Private Land-use Restrictions
A number of restrictions on land are a result of actions by government units. Many restrictions, however, are created by land developers. Such devices take several forms and can be either positive or negative in nature. They include defeasible fees, EASEMENTS, equitable servitudes, and restrictive covenants.
Defeasible Fees In defeasible fee estates, the grantor gives land to the grantee, subject to certain conditions. For example, A might convey a parcel of land to B, provided that it be used for school purposes. The effect of the defeasible fee is that it restricts the use of the property by the possessor. Failure to observe the conditions causes the property to revert to the grantor. Estates of this type are no longer favored in most jurisdictions, because they make the transfer of land cumbersome and do not take into account unforeseen situations. The limited scope of defeasible fees makes them of limited value.
Easements Easements are rights to use the property of another for particular purposes. A common type of easement in current use is the affirmative grant to a telephone company to run its line across the property of a private landowner. Easements also are now used for public objectives, such as the preservation of open space and conservation. For example, an easement might preclude someone from building on a parcel of land, which leaves the property open and thereby preserves a park for the public as a whole.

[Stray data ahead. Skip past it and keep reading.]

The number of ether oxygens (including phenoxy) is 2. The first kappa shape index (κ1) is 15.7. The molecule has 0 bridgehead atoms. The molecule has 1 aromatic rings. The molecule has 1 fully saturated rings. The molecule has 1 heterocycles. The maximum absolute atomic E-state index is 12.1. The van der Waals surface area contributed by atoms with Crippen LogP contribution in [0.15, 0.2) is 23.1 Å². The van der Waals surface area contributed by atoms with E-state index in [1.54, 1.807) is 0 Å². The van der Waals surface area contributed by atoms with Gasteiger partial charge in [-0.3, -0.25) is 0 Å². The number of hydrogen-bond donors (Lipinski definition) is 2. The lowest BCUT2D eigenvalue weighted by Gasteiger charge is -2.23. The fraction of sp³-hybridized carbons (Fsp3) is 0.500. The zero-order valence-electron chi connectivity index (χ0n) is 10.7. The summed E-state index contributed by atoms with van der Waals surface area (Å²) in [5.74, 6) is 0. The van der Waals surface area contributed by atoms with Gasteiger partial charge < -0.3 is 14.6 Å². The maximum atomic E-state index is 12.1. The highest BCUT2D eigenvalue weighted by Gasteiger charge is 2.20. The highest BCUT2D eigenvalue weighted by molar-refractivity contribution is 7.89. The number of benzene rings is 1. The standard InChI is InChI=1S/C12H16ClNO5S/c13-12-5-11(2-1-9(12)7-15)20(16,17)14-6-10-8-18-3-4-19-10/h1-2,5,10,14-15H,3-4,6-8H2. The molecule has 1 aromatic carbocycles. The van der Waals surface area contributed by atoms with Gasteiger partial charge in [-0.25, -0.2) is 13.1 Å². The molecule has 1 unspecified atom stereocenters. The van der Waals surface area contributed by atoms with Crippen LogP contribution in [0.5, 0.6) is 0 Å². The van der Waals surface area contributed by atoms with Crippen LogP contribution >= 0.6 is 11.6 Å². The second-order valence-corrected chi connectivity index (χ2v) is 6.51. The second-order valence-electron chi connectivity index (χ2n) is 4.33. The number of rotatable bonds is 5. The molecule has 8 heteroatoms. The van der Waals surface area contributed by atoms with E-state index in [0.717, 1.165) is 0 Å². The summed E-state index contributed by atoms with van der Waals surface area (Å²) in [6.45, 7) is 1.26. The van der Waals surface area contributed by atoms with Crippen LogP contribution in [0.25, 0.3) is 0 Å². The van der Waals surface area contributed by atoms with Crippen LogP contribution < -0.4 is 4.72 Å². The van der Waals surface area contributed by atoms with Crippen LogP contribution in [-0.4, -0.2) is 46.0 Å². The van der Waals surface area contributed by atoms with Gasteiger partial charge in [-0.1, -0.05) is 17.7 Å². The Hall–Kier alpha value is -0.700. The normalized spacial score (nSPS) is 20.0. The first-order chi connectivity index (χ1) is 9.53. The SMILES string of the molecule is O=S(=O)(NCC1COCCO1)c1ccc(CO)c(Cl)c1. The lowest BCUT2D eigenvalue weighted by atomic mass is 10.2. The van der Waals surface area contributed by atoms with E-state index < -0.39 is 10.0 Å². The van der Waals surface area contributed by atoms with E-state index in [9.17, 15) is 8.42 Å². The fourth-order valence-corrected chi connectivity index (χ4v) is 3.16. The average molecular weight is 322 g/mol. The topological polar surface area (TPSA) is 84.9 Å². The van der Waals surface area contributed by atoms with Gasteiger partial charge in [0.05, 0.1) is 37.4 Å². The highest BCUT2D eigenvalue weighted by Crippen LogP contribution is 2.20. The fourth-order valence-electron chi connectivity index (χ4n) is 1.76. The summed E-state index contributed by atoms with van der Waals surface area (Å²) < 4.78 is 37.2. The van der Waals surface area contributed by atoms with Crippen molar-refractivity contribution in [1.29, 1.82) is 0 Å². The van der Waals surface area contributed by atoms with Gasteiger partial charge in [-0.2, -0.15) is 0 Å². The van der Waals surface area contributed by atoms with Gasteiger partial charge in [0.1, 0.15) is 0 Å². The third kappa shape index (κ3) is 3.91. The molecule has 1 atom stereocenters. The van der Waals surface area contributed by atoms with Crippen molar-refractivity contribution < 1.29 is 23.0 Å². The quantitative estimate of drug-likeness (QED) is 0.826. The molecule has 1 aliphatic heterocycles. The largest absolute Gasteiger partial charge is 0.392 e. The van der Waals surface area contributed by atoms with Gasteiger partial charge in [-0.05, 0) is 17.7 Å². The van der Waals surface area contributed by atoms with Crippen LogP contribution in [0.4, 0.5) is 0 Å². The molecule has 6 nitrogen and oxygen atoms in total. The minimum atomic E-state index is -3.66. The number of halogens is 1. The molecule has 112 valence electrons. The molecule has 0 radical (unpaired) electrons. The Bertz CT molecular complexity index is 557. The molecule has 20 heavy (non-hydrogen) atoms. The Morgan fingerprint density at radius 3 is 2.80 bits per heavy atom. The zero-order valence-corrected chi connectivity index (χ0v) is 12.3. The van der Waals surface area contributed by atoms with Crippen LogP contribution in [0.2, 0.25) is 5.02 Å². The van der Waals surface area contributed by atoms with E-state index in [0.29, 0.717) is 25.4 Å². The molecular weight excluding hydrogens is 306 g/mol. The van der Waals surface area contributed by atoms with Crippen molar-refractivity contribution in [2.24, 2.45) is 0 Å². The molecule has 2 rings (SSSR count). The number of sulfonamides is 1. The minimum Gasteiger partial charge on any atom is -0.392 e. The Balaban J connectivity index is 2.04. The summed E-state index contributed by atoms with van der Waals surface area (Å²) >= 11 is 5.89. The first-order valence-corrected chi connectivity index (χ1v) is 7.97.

Equitable Servitudes Equitable servitudes are land-use restrictions enforceable in a court of EQUITY. They are created by the language of the promise in the form of a COVENANT (agreement) between two individuals. For example, suppose A owns a parcel of land on the edge of a city that A subdivides the parcel into ten lots, numbered 1 to 10. A then records a declaration of restrictions, limiting each of the ten lots to use solely for family dwelling, providing that only a single-family house may be built on each lot. A sells the lots to ten people, and each deed contains a reference to the declaration of restrictions by record book and page number, coupled with a provision that the person purchasing the lot and all successive purchasers of the lot are bound by the restrictions.
Restrictive Covenants Restrictive covenants are provisions in a deed limiting the use of the property and prohibiting certain uses. They are similar in effect to equitable servitudes, but restrictive covenants run with the land because the restrictions are contained in the deed. Restrictive covenants are typically used by land developers to establish minimum house sizes, setback lines, and aesthetic requirements thought to enhance the neighborhood. The legal differences between equitable servitudes and restrictive covenants are less important today, as courts have merged the terms into one general concept.
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